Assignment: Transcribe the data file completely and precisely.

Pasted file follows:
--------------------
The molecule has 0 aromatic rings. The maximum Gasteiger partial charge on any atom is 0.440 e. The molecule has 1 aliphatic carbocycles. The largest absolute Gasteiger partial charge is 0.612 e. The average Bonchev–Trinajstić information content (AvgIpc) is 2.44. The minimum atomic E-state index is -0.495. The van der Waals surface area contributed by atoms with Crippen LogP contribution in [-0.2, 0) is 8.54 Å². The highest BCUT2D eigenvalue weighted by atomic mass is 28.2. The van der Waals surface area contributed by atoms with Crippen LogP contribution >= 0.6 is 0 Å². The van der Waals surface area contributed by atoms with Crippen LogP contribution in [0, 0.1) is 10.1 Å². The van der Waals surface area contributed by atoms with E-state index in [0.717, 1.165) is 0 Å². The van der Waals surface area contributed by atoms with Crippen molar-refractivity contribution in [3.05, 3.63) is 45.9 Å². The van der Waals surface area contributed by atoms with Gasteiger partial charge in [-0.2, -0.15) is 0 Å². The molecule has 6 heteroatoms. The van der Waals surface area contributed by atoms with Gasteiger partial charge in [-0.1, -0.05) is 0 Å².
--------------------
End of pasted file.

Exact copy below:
The molecule has 0 aromatic rings. The maximum Gasteiger partial charge on any atom is 0.440 e. The molecule has 1 aliphatic carbocycles. The largest absolute Gasteiger partial charge is 0.612 e. The average Bonchev–Trinajstić information content (AvgIpc) is 2.44. The minimum atomic E-state index is -0.495. The van der Waals surface area contributed by atoms with Crippen LogP contribution in [-0.2, 0) is 8.54 Å². The highest BCUT2D eigenvalue weighted by atomic mass is 28.2. The van der Waals surface area contributed by atoms with Crippen LogP contribution >= 0.6 is 0 Å². The van der Waals surface area contributed by atoms with Crippen LogP contribution in [0, 0.1) is 10.1 Å². The van der Waals surface area contributed by atoms with E-state index in [0.717, 1.165) is 0 Å². The van der Waals surface area contributed by atoms with Crippen molar-refractivity contribution in [3.05, 3.63) is 45.9 Å². The van der Waals surface area contributed by atoms with Gasteiger partial charge in [-0.2, -0.15) is 0 Å². The molecule has 6 heteroatoms. The van der Waals surface area contributed by atoms with Gasteiger partial charge in [-0.1, -0.05) is 0 Å².